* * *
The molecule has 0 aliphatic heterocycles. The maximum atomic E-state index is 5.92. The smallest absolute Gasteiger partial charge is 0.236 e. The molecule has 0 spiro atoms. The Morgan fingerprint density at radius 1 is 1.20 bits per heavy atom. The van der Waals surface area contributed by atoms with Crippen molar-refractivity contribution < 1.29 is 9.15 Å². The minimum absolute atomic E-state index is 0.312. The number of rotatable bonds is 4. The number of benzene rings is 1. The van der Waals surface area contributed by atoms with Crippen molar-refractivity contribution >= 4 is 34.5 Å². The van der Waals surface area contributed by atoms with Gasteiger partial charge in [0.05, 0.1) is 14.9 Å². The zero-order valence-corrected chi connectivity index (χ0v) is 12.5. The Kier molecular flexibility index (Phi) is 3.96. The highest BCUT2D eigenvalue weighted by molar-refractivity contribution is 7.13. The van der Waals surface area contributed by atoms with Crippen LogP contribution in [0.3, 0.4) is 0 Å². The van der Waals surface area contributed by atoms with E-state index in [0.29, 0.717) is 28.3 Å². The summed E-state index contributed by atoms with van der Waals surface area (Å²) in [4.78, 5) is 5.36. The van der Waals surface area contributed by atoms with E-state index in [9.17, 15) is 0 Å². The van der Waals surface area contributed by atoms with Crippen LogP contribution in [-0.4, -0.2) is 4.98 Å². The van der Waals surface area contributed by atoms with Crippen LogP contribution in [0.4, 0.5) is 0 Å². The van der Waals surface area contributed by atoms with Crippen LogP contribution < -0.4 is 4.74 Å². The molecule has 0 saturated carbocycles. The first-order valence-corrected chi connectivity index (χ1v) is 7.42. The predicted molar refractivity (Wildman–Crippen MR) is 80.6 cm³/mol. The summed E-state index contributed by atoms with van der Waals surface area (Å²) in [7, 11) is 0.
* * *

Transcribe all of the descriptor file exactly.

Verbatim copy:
The molecule has 0 aliphatic heterocycles. The maximum atomic E-state index is 5.92. The smallest absolute Gasteiger partial charge is 0.236 e. The molecule has 0 spiro atoms. The Morgan fingerprint density at radius 1 is 1.20 bits per heavy atom. The van der Waals surface area contributed by atoms with Crippen molar-refractivity contribution < 1.29 is 9.15 Å². The minimum absolute atomic E-state index is 0.312. The number of rotatable bonds is 4. The number of benzene rings is 1. The van der Waals surface area contributed by atoms with Crippen molar-refractivity contribution >= 4 is 34.5 Å². The van der Waals surface area contributed by atoms with Gasteiger partial charge in [0.05, 0.1) is 14.9 Å². The zero-order valence-corrected chi connectivity index (χ0v) is 12.5. The Kier molecular flexibility index (Phi) is 3.96. The highest BCUT2D eigenvalue weighted by molar-refractivity contribution is 7.13. The van der Waals surface area contributed by atoms with Crippen LogP contribution in [0.3, 0.4) is 0 Å². The van der Waals surface area contributed by atoms with E-state index in [0.29, 0.717) is 28.3 Å². The summed E-state index contributed by atoms with van der Waals surface area (Å²) in [4.78, 5) is 5.36. The van der Waals surface area contributed by atoms with E-state index in [9.17, 15) is 0 Å². The van der Waals surface area contributed by atoms with Crippen LogP contribution in [-0.4, -0.2) is 4.98 Å². The van der Waals surface area contributed by atoms with Crippen LogP contribution in [0.4, 0.5) is 0 Å². The van der Waals surface area contributed by atoms with Crippen LogP contribution < -0.4 is 4.74 Å². The molecule has 0 saturated carbocycles. The first-order valence-corrected chi connectivity index (χ1v) is 7.42. The predicted molar refractivity (Wildman–Crippen MR) is 80.6 cm³/mol. The summed E-state index contributed by atoms with van der Waals surface area (Å²) in [7, 11) is 0.